Table 3: Discharge therapy and outcomes

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Overall, adherence to the COPD-X plan guideline was good [Table 4]. Adherence to guideline recommendations regarding chest radiographs was excellent. With regards to guideline recommended treatment, the vast majority of patients received bronchodilators, systemic corticosteroids and antibiotics. However, objective measurement of blood gas was performed in a small proportion of GMP patients compared to RS patients. Additionally, pulmonary function was available in only a small proportion of patients. Similarly, NIV was provided in only a small proportion of eligible patients by both groups of clinicians.
Table 4: Observed frequencies for diagnostic procedures and clinical management of AECOPD patients

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   Discussion Top

The purpose of the present study was to explore differences in the management of AECOPD patients between two groups of specialists (GMP and RS) and to audit their practices against national COPD management guidelines. We found that GMP performed fewer investigations and provided less pharmacological management (while in hospital and at discharge) compared with RS. The length of stay in hospital was shorter in GMP patients and importantly there were no differences in the 12-month outcomes studied. We also noted that there was suboptimal adherence to COPD management guidelines by both GMP and RS, particularly in relation to the provision of NIV to eligible patients and referral to pulmonary rehabilitation.

In our study, we found that with regards to pharmacological management in hospital, there were notable differences in the management between GMP and RS. GMP did not prescribe short-acting beta-agonists, long-acting anti-cholinergics, combination LABA/ICS and systemic steroids as frequently as RS and instead prescribed short-acting anti-cholinergics more frequently. Notably, previous studies have also identified that systemic steroids are not as frequently prescribed by GMP compared with RS. [14] The practice of RS prescribing more medications at the time of discharge has been noted previously. [10] Providing a longer duration of corticosteroids and antibiotics is concordant with AECOPD management guidelines, which recommend that oral steroids and antibiotics should be used for 10-14 days. [1],[6] However, a recent study demonstrated that in patients with AECOPD, a 5 days treatment with systemic glucocorticoids was non-inferior to 14 days treatment with regard to re-exacerbation within 6 months. [15] These results may explain why we did not find a difference in 12-month readmission rate between GMP and RS.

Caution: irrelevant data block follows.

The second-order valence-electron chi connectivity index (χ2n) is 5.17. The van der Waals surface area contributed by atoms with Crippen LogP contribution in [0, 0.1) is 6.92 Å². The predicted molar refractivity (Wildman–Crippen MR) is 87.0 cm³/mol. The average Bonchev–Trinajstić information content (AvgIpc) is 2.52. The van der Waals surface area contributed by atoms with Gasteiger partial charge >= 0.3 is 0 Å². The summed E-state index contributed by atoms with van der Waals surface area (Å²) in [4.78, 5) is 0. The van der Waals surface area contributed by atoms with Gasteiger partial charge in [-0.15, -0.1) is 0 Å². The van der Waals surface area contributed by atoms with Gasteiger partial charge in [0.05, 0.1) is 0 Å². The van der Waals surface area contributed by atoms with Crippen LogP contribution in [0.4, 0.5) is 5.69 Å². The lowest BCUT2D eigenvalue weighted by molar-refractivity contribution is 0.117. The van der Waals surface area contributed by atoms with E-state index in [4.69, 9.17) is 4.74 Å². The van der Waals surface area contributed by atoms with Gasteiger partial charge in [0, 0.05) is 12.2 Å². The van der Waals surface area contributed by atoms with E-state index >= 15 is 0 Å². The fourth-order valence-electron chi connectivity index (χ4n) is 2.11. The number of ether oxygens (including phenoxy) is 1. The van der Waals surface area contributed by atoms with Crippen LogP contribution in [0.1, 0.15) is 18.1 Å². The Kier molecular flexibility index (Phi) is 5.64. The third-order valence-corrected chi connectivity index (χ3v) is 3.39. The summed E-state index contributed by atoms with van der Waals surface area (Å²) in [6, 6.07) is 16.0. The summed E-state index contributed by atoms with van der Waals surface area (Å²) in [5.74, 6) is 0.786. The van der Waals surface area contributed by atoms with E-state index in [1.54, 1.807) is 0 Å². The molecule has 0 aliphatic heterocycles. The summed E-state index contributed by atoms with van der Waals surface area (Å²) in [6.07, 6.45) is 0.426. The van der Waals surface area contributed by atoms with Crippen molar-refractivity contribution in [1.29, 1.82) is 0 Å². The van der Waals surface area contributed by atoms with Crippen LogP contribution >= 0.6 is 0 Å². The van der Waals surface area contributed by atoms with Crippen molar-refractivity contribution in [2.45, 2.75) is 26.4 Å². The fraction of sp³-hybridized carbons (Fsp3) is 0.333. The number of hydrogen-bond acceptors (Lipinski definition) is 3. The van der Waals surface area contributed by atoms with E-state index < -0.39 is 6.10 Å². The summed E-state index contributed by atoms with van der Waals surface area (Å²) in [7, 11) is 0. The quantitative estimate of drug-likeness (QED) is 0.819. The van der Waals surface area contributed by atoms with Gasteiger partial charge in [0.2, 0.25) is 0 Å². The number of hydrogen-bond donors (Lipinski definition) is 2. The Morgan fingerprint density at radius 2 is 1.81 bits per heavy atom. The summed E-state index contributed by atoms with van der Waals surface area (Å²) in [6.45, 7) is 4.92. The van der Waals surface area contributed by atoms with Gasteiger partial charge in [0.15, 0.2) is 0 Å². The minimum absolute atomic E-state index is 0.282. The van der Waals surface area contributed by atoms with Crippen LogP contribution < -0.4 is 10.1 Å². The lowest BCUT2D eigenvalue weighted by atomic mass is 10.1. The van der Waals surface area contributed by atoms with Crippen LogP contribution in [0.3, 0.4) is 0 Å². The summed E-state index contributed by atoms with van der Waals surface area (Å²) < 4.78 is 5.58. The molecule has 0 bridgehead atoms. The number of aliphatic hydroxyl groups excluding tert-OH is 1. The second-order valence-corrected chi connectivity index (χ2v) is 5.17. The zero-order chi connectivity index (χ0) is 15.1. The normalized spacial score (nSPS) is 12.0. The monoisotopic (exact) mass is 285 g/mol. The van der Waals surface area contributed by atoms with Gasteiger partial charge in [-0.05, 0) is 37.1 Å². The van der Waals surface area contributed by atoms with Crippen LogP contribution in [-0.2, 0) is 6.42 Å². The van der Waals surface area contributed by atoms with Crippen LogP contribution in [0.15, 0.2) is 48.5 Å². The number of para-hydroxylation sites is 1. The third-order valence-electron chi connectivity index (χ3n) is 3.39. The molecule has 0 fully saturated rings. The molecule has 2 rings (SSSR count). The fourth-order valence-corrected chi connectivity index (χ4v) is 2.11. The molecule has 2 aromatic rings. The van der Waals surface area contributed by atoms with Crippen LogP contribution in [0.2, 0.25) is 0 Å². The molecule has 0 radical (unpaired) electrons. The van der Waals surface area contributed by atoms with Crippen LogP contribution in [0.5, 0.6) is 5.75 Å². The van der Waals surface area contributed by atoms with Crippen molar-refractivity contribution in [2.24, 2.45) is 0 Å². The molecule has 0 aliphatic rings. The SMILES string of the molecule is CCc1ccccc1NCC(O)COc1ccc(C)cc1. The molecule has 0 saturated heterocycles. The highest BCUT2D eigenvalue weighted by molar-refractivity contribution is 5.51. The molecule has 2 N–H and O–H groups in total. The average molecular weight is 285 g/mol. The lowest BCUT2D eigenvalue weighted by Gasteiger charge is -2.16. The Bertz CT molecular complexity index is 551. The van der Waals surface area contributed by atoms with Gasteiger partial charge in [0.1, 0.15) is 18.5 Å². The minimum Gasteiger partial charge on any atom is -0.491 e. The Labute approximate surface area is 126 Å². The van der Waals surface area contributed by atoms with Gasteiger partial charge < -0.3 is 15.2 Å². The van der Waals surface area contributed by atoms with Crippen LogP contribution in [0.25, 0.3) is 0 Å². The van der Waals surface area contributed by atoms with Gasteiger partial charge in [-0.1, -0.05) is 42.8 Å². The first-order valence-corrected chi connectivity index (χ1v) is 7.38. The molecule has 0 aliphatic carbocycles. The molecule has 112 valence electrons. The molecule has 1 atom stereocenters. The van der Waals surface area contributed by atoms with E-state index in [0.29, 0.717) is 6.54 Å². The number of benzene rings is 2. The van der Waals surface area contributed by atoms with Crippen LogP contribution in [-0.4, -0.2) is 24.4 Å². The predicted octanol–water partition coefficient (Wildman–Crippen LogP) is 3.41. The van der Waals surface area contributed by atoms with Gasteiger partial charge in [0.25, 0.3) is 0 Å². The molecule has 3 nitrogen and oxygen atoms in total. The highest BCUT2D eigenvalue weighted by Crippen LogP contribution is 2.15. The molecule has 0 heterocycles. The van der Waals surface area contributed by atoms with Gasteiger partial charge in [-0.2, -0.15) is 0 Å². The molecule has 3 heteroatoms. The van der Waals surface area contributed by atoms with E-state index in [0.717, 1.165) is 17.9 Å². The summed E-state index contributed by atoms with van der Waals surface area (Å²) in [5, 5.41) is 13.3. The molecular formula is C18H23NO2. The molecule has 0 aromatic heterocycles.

Both international and national COPD management guidelines, emphasize the importance of performing spirometry in establishing the diagnosis of COPD and determining the severity of illness. [1],[6] In our study, spirometry results were available in 26% of all patients, with the tests being performed more frequently by RS compared to GMP (39% vs. 10%, P < 0.001). This finding is consistent with previous studies, which have also demonstrated higher frequency of spiromtery testing by RS. [8],[16],[17] While previous audit studies of COPD patients have found suboptimal performance of spirometry, [10],[11],[16],[17],[18] Chang et al. had spirometry rates performed in 94% of their study cohort. [9] This demonstrates that high rate of concordance with COPD guidelines can be achieved if there is adequate awareness among clinicians and local policies to implement the COPD guideline recommendations.

Another key recommendation of the COPD-X plan is that ABG must be performed in patients with a percutaneous oxygen saturation of <92% or a forced expiratory volume in 1 s of less than 1 L or 40% predicted. [6] An assessment of acidosis and hypercapnia using either a venous blood gas or ABG analysis performed in only 39% of GMP patients compared to RS patients, where it was performed in 78% of patients. It is important to evaluate the acid-base status since in patients with hypercapneic respiratory failure, the provision of NIV has been demonstrated to improve survival, reduce the length of stay, mortality and need for intubation. [19] However, NIV therapy was provided to only 33% of patients who fulfilled criteria and there was no difference between RS and GMS in the provision of NIV. This is similar to other studies, which have reported that only one-third of acidotic COPD patients receive NIV, often with no documentation as to why NIV was not offered to other eligible patients. [17],[20] Further study is required to better understand the reasons for poor prescription of NIV for eligible patients.

Randomized controlled studies have found that pulmonary rehabilitation is highly effective and safe intervention to reduce hospital admissions and mortality and to improve the health-related quality of life in COPD. [21] We found no difference in referral for pulmonary rehabilitation between GMP and RS patients, which in comparison to guidelines was suboptimal. Indeed, previous audits have also found that referral rates for pulmonary rehabilitation are similar to our study. [8] Since our study was a retrospective audit, we were unable to determine the reasons for the low referral rate. Studies which have evaluated the reasons for non-referral to rehabilitation by interviewing potential referring practitioners have reported that the barriers to referral are often complex and include factors such as low awareness, low support for rehabilitation at multiple levels, lack of time and a perceived difficult referral process. [22],[23]